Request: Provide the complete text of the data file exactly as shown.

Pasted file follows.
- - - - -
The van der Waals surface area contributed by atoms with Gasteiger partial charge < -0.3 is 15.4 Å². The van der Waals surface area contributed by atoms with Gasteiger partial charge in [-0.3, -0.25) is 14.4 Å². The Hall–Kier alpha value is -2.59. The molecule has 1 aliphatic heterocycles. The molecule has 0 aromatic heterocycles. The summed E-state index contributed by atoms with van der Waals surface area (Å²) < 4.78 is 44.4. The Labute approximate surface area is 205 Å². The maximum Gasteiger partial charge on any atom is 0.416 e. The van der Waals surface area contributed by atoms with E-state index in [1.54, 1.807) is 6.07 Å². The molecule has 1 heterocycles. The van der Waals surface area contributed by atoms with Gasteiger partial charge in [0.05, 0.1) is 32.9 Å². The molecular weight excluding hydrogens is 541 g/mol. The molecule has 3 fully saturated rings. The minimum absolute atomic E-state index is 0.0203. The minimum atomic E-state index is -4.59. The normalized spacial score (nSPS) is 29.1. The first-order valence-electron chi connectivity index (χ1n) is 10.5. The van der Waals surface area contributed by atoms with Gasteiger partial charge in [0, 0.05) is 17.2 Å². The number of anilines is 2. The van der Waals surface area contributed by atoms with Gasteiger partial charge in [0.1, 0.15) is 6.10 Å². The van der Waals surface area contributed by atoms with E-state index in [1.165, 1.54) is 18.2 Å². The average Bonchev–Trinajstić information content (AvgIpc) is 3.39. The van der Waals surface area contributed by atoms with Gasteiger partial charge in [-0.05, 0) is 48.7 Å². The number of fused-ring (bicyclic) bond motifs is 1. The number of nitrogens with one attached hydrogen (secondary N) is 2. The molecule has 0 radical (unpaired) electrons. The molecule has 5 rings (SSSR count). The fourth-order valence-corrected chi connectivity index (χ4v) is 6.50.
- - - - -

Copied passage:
The van der Waals surface area contributed by atoms with Gasteiger partial charge < -0.3 is 15.4 Å². The van der Waals surface area contributed by atoms with Gasteiger partial charge in [-0.3, -0.25) is 14.4 Å². The Hall–Kier alpha value is -2.59. The molecule has 1 aliphatic heterocycles. The molecule has 0 aromatic heterocycles. The summed E-state index contributed by atoms with van der Waals surface area (Å²) < 4.78 is 44.4. The Labute approximate surface area is 205 Å². The maximum Gasteiger partial charge on any atom is 0.416 e. The van der Waals surface area contributed by atoms with E-state index in [1.54, 1.807) is 6.07 Å². The molecule has 1 heterocycles. The van der Waals surface area contributed by atoms with Gasteiger partial charge in [0.05, 0.1) is 32.9 Å². The molecular weight excluding hydrogens is 541 g/mol. The molecule has 3 fully saturated rings. The minimum absolute atomic E-state index is 0.0203. The minimum atomic E-state index is -4.59. The normalized spacial score (nSPS) is 29.1. The first-order valence-electron chi connectivity index (χ1n) is 10.5. The van der Waals surface area contributed by atoms with Gasteiger partial charge in [0, 0.05) is 17.2 Å². The number of anilines is 2. The van der Waals surface area contributed by atoms with Gasteiger partial charge in [0.1, 0.15) is 6.10 Å². The van der Waals surface area contributed by atoms with E-state index in [1.165, 1.54) is 18.2 Å². The average Bonchev–Trinajstić information content (AvgIpc) is 3.39. The van der Waals surface area contributed by atoms with Gasteiger partial charge in [-0.05, 0) is 48.7 Å². The number of fused-ring (bicyclic) bond motifs is 1. The number of nitrogens with one attached hydrogen (secondary N) is 2. The molecule has 0 radical (unpaired) electrons. The molecule has 5 rings (SSSR count). The fourth-order valence-corrected chi connectivity index (χ4v) is 6.50.